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  • #91
    Originally posted by CJSchneider View Post
    So what are you saying? It's not the only or main reason, but that for some small reason it is done for glory? Yeah, I'm calling ******** on that one.
    I am just saying throwing oneself on a grenade is not always a selfless act. I am not saying it is not an honorable act. I am not saying someone who throws himself on a grenade should not be considered a hero. I am saying that it isn't always done just for the good of others. Now I am not inside other peoples heads and nobody can really know for sure what someone is thinking before dying to save others after making a split second decision but I suspect that glory does play a part in some cases and I am sure glory has played a main role in some cases. I also think it is likely that many times glory doesn't play any kind of role at all.

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    • #92
      Originally posted by CJSchneider View Post
      Really, so the soldier who throws himself on the grenade and gives his life for his "brothers in arms" does so because it will make him feel better? Sorry, selflessness exists.
      that's the exception, not the rule. It's not a universal truth (I don't believe in that either) but the reason we view a guy like that as a hero is because it's exceptional. Which in turn indicates that rare acts of selflessness are highly appreciated by society as a whole, which in turn creates an incentive for others to be selfless too.

      Also, guys who throw themselves on grenades to save their brothers in arms are badass.

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      don't tell anyone, but Charlie Casserly is a dope fiend

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      • #93
        Originally posted by bearsfan_51 View Post
        How many colors exist in your world?
        I'm afraid I don't follow you there?




        2 C 5:6-8 Jakob Murphy aka themaninblack

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        • #94
          Originally posted by Addict View Post
          that's the exception, not the rule. It's not a universal truth (I don't believe in that either) but the reason we view a guy like that as a hero is because it's exceptional. Which in turn indicates that rare acts of selflessness are highly appreciated by society as a whole, which in turn creates an incentive for others to be selfless too.

          Also, guys who throw themselves on grenades to save their brothers in arms are badass.
          Which will limit my involvement here for obvious religious reasons

          I never said true selflessness was an everyday occurrence, and I do get your point, but if I can prove that anything, regardless of what it is, is rare, I have still proved its existence.




          2 C 5:6-8 Jakob Murphy aka themaninblack

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          • #95
            Originally posted by CJSchneider View Post
            Because one sees the value of another or more then one life (comrade/ comrades) as being worth more then one's own (self), selflessness exists.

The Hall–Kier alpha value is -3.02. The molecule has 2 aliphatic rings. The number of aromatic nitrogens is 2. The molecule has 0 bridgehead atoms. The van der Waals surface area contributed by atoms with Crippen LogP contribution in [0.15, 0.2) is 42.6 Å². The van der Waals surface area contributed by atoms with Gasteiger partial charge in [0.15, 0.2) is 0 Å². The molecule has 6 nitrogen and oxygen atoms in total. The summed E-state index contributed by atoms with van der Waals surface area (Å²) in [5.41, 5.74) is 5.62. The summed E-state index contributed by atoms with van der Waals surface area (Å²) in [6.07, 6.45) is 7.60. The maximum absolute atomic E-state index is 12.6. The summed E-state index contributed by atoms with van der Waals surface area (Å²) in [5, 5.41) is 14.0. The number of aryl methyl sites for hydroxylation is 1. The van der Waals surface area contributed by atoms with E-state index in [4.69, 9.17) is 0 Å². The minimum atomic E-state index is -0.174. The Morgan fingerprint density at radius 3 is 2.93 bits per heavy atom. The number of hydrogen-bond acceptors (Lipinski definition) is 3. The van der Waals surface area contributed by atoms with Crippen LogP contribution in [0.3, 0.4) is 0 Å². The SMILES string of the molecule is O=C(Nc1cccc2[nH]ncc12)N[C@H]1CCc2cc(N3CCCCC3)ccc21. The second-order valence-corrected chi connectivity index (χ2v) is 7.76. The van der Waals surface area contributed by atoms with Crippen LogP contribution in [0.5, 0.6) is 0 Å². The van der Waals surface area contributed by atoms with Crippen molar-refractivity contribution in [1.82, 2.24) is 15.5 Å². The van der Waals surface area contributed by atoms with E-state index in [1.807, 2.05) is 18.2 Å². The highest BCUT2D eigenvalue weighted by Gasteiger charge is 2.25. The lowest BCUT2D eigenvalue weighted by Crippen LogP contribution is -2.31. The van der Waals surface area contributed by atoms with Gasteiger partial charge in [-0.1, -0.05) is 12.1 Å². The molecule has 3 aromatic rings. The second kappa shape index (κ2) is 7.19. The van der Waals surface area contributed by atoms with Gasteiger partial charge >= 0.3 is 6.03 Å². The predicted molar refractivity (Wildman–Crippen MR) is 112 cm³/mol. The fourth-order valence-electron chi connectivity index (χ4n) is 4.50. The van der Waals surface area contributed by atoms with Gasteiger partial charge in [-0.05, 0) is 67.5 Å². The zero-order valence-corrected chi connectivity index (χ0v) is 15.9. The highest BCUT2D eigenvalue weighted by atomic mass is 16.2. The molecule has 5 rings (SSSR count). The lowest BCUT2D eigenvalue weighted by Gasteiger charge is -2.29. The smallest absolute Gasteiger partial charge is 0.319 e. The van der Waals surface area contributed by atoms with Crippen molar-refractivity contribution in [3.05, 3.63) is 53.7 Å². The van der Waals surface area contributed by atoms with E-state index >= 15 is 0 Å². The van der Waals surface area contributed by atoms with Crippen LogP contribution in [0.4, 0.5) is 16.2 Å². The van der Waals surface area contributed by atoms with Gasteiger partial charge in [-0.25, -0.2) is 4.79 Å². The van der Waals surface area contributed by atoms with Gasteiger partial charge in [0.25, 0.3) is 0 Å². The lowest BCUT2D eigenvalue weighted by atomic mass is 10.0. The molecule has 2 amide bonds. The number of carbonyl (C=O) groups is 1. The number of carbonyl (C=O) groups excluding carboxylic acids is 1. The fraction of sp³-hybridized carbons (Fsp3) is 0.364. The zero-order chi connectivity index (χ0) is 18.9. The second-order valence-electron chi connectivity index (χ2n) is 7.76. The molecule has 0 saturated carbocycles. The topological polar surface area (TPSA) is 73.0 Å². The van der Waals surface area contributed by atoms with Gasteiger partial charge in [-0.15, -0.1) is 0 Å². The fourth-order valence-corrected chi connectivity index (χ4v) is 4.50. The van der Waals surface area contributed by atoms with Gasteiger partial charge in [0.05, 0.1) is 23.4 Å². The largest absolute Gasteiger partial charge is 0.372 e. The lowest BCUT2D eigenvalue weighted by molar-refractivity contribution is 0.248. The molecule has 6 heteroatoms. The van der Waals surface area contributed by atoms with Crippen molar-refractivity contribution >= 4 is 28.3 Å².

I agree, it does exist. But complete selflessness does not. Sacrificing yourself for others is an act of selflessness, but because your name and legacy is benefited, even a little bit, from the act, it is not an act of complete selflessness. That's how I view it anyway, and it's not to take away from the act itself.

            But like bf51 bluntly stated, there is no such thing as black and white. You can't be 100% selfless or 100% selfish. It will always fall somewhere in between.

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            • #96
              Originally posted by Manic Depressant View Post
              This discussion is pretty interesting. Excuse me if I sound ignorant because my only philosophy training is a couple university courses which I slept through.

              I'm just wondering about the bolded part of your statement. Could you go into more detail about why you believe this because intuitively it seems to be the exact opposite for me.
              Well, I guess it would require me to define what exactly 'success' is, which honestly I'm uncomfortable doing.

              But let's say that it's some type of material benefit, and eschew the immaterial. I could come up with lots of anecdotal examples, but then I'd be no better than anyone else that I'm accusing of being far too rigid in their thinking.

              So, let's start from a few basic premises. Everyone is involved in some type of societal and governmental system. The efficiency and guidelines of that system will greatly affect the degree to which that person is able to succeed or not succeed personally. In the absence of any structure, it is almost completely arbitrary. People like to act like the absence of governmental structure promotes individual success, but in fact it's absolutely the opposite. It's called anarchy, it doesn't work.

              Taking it a step further, assuming all governmental systems are equal, how does one succeed within that society? Do they do it purely on their own initiative? Of course not. As we've already established, one of the great promoters of invidual success is the structure of society. Furthermore, even working within that system, it's clear that those who are born with great advantages will likely do much better in life than those that aren't. A basic comparison of societal bifurcation would score that point home.